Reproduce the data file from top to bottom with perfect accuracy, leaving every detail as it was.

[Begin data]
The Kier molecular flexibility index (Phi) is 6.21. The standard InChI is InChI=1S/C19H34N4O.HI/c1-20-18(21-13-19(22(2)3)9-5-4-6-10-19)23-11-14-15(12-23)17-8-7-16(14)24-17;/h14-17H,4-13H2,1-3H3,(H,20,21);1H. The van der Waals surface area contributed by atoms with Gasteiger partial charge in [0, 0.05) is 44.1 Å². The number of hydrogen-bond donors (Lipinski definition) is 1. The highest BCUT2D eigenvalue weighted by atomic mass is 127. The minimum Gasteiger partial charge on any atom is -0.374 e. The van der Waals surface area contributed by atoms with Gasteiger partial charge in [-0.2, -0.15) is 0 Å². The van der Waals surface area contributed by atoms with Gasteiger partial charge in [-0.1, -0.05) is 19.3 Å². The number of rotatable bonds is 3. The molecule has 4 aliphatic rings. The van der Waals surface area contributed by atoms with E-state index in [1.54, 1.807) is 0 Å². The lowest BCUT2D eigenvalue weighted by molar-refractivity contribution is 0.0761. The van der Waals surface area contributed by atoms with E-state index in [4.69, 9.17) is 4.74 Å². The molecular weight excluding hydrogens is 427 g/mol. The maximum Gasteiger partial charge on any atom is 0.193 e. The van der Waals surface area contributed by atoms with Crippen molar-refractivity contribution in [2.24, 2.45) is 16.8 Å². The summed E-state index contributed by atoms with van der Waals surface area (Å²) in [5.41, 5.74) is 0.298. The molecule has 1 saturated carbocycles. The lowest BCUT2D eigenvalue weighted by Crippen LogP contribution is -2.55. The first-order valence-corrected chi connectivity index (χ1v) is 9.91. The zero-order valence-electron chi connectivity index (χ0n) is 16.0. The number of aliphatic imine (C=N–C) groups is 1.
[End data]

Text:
The Kier molecular flexibility index (Phi) is 6.21. The standard InChI is InChI=1S/C19H34N4O.HI/c1-20-18(21-13-19(22(2)3)9-5-4-6-10-19)23-11-14-15(12-23)17-8-7-16(14)24-17;/h14-17H,4-13H2,1-3H3,(H,20,21);1H. The van der Waals surface area contributed by atoms with Gasteiger partial charge in [0, 0.05) is 44.1 Å². The number of hydrogen-bond donors (Lipinski definition) is 1. The highest BCUT2D eigenvalue weighted by atomic mass is 127. The minimum Gasteiger partial charge on any atom is -0.374 e. The van der Waals surface area contributed by atoms with Gasteiger partial charge in [-0.2, -0.15) is 0 Å². The van der Waals surface area contributed by atoms with Gasteiger partial charge in [-0.1, -0.05) is 19.3 Å². The number of rotatable bonds is 3. The molecule has 4 aliphatic rings. The van der Waals surface area contributed by atoms with E-state index in [1.54, 1.807) is 0 Å². The lowest BCUT2D eigenvalue weighted by molar-refractivity contribution is 0.0761. The van der Waals surface area contributed by atoms with E-state index in [4.69, 9.17) is 4.74 Å². The molecular weight excluding hydrogens is 427 g/mol. The maximum Gasteiger partial charge on any atom is 0.193 e. The van der Waals surface area contributed by atoms with Crippen molar-refractivity contribution in [2.24, 2.45) is 16.8 Å². The summed E-state index contributed by atoms with van der Waals surface area (Å²) in [5.41, 5.74) is 0.298. The molecule has 1 saturated carbocycles. The lowest BCUT2D eigenvalue weighted by Crippen LogP contribution is -2.55. The first-order valence-corrected chi connectivity index (χ1v) is 9.91. The zero-order valence-electron chi connectivity index (χ0n) is 16.0. The number of aliphatic imine (C=N–C) groups is 1.